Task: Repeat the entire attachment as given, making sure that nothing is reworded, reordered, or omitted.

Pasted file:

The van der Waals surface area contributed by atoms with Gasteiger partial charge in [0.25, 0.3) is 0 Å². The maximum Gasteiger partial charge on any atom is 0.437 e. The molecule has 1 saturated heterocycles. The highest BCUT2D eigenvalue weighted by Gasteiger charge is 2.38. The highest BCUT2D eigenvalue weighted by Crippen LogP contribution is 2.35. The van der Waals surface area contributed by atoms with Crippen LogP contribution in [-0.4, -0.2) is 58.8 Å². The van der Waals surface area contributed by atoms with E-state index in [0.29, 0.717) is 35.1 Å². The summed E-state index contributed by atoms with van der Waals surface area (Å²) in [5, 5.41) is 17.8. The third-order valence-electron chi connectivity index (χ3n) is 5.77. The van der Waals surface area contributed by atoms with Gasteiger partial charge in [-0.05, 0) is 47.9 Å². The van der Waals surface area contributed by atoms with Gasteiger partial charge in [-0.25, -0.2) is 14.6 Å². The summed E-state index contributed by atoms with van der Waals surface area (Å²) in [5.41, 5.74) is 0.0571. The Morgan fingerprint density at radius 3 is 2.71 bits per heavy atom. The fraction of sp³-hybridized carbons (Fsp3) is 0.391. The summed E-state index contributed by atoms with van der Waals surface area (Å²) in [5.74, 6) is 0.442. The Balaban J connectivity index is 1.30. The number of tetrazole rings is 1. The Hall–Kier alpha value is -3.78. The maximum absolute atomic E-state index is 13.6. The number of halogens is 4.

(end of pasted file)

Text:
The van der Waals surface area contributed by atoms with Gasteiger partial charge in [0.25, 0.3) is 0 Å². The maximum Gasteiger partial charge on any atom is 0.437 e. The molecule has 1 saturated heterocycles. The highest BCUT2D eigenvalue weighted by Gasteiger charge is 2.38. The highest BCUT2D eigenvalue weighted by Crippen LogP contribution is 2.35. The van der Waals surface area contributed by atoms with Crippen LogP contribution in [-0.4, -0.2) is 58.8 Å². The van der Waals surface area contributed by atoms with E-state index in [0.29, 0.717) is 35.1 Å². The summed E-state index contributed by atoms with van der Waals surface area (Å²) in [5, 5.41) is 17.8. The third-order valence-electron chi connectivity index (χ3n) is 5.77. The van der Waals surface area contributed by atoms with Gasteiger partial charge in [-0.05, 0) is 47.9 Å². The van der Waals surface area contributed by atoms with Gasteiger partial charge in [-0.25, -0.2) is 14.6 Å². The summed E-state index contributed by atoms with van der Waals surface area (Å²) in [5.41, 5.74) is 0.0571. The Morgan fingerprint density at radius 3 is 2.71 bits per heavy atom. The fraction of sp³-hybridized carbons (Fsp3) is 0.391. The summed E-state index contributed by atoms with van der Waals surface area (Å²) in [5.74, 6) is 0.442. The Balaban J connectivity index is 1.30. The number of tetrazole rings is 1. The Hall–Kier alpha value is -3.78. The maximum absolute atomic E-state index is 13.6. The number of halogens is 4.